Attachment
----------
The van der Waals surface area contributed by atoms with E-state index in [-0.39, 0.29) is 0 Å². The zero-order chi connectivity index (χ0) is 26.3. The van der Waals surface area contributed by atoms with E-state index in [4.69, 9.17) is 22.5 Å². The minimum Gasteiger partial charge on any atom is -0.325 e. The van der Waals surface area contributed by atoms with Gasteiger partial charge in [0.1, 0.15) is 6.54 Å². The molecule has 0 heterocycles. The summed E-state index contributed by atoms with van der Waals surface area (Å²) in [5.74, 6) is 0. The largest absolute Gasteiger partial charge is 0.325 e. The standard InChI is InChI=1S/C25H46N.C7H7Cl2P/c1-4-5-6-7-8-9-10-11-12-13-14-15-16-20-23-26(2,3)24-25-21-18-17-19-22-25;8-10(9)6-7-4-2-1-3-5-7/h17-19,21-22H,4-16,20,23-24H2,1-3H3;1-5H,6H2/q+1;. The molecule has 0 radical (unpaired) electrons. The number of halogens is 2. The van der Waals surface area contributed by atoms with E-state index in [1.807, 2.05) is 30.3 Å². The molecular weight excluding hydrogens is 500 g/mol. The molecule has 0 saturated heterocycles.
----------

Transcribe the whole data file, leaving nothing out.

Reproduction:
The van der Waals surface area contributed by atoms with E-state index in [-0.39, 0.29) is 0 Å². The zero-order chi connectivity index (χ0) is 26.3. The van der Waals surface area contributed by atoms with E-state index in [4.69, 9.17) is 22.5 Å². The minimum Gasteiger partial charge on any atom is -0.325 e. The van der Waals surface area contributed by atoms with Gasteiger partial charge in [0.1, 0.15) is 6.54 Å². The molecule has 0 heterocycles. The summed E-state index contributed by atoms with van der Waals surface area (Å²) in [5.74, 6) is 0. The largest absolute Gasteiger partial charge is 0.325 e. The standard InChI is InChI=1S/C25H46N.C7H7Cl2P/c1-4-5-6-7-8-9-10-11-12-13-14-15-16-20-23-26(2,3)24-25-21-18-17-19-22-25;8-10(9)6-7-4-2-1-3-5-7/h17-19,21-22H,4-16,20,23-24H2,1-3H3;1-5H,6H2/q+1;. The molecule has 0 radical (unpaired) electrons. The number of halogens is 2. The van der Waals surface area contributed by atoms with E-state index in [1.807, 2.05) is 30.3 Å². The molecular weight excluding hydrogens is 500 g/mol. The molecule has 0 saturated heterocycles.